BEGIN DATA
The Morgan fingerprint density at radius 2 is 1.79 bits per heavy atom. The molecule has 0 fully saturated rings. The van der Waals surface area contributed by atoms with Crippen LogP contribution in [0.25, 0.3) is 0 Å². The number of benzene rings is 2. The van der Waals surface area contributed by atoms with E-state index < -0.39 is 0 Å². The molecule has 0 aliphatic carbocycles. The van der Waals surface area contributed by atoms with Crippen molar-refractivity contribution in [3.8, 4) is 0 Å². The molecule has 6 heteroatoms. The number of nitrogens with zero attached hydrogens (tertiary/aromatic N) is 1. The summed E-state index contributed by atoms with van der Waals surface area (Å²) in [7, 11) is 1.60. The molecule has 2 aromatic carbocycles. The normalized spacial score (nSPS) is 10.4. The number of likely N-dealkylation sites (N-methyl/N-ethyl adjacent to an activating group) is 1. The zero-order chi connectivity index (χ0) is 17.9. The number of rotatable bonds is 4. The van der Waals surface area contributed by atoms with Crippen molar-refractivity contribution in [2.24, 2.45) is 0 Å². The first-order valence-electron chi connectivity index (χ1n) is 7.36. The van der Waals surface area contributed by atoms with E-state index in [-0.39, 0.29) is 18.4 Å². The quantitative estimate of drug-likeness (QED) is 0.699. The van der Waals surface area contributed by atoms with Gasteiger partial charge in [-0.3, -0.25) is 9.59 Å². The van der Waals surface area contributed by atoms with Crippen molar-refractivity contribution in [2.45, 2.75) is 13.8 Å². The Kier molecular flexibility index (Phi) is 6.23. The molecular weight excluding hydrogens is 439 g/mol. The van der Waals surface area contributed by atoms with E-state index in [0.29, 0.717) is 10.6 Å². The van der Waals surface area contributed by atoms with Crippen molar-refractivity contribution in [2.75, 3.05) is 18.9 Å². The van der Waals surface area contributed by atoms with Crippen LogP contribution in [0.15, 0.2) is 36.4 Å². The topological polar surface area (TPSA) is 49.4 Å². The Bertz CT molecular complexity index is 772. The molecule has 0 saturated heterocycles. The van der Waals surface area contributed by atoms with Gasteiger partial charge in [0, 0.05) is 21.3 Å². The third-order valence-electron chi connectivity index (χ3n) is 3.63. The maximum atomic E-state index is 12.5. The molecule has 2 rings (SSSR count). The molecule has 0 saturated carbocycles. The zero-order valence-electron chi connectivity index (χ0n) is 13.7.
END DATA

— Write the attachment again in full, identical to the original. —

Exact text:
The Morgan fingerprint density at radius 2 is 1.79 bits per heavy atom. The molecule has 0 fully saturated rings. The van der Waals surface area contributed by atoms with Crippen LogP contribution in [0.25, 0.3) is 0 Å². The number of benzene rings is 2. The van der Waals surface area contributed by atoms with E-state index < -0.39 is 0 Å². The molecule has 0 aliphatic carbocycles. The van der Waals surface area contributed by atoms with Crippen molar-refractivity contribution in [3.8, 4) is 0 Å². The molecule has 6 heteroatoms. The number of nitrogens with zero attached hydrogens (tertiary/aromatic N) is 1. The summed E-state index contributed by atoms with van der Waals surface area (Å²) in [7, 11) is 1.60. The molecule has 2 aromatic carbocycles. The normalized spacial score (nSPS) is 10.4. The number of likely N-dealkylation sites (N-methyl/N-ethyl adjacent to an activating group) is 1. The zero-order chi connectivity index (χ0) is 17.9. The number of rotatable bonds is 4. The van der Waals surface area contributed by atoms with Crippen molar-refractivity contribution in [2.24, 2.45) is 0 Å². The first-order valence-electron chi connectivity index (χ1n) is 7.36. The van der Waals surface area contributed by atoms with E-state index in [-0.39, 0.29) is 18.4 Å². The quantitative estimate of drug-likeness (QED) is 0.699. The van der Waals surface area contributed by atoms with Gasteiger partial charge in [-0.3, -0.25) is 9.59 Å². The van der Waals surface area contributed by atoms with Crippen molar-refractivity contribution in [2.45, 2.75) is 13.8 Å². The Kier molecular flexibility index (Phi) is 6.23. The molecular weight excluding hydrogens is 439 g/mol. The van der Waals surface area contributed by atoms with E-state index in [0.29, 0.717) is 10.6 Å². The van der Waals surface area contributed by atoms with Crippen molar-refractivity contribution in [2.75, 3.05) is 18.9 Å². The van der Waals surface area contributed by atoms with Crippen LogP contribution in [0.15, 0.2) is 36.4 Å². The topological polar surface area (TPSA) is 49.4 Å². The Bertz CT molecular complexity index is 772. The molecule has 0 saturated heterocycles. The van der Waals surface area contributed by atoms with Gasteiger partial charge in [0, 0.05) is 21.3 Å². The third-order valence-electron chi connectivity index (χ3n) is 3.63. The maximum atomic E-state index is 12.5. The molecule has 2 rings (SSSR count). The molecule has 0 saturated carbocycles. The zero-order valence-electron chi connectivity index (χ0n) is 13.7.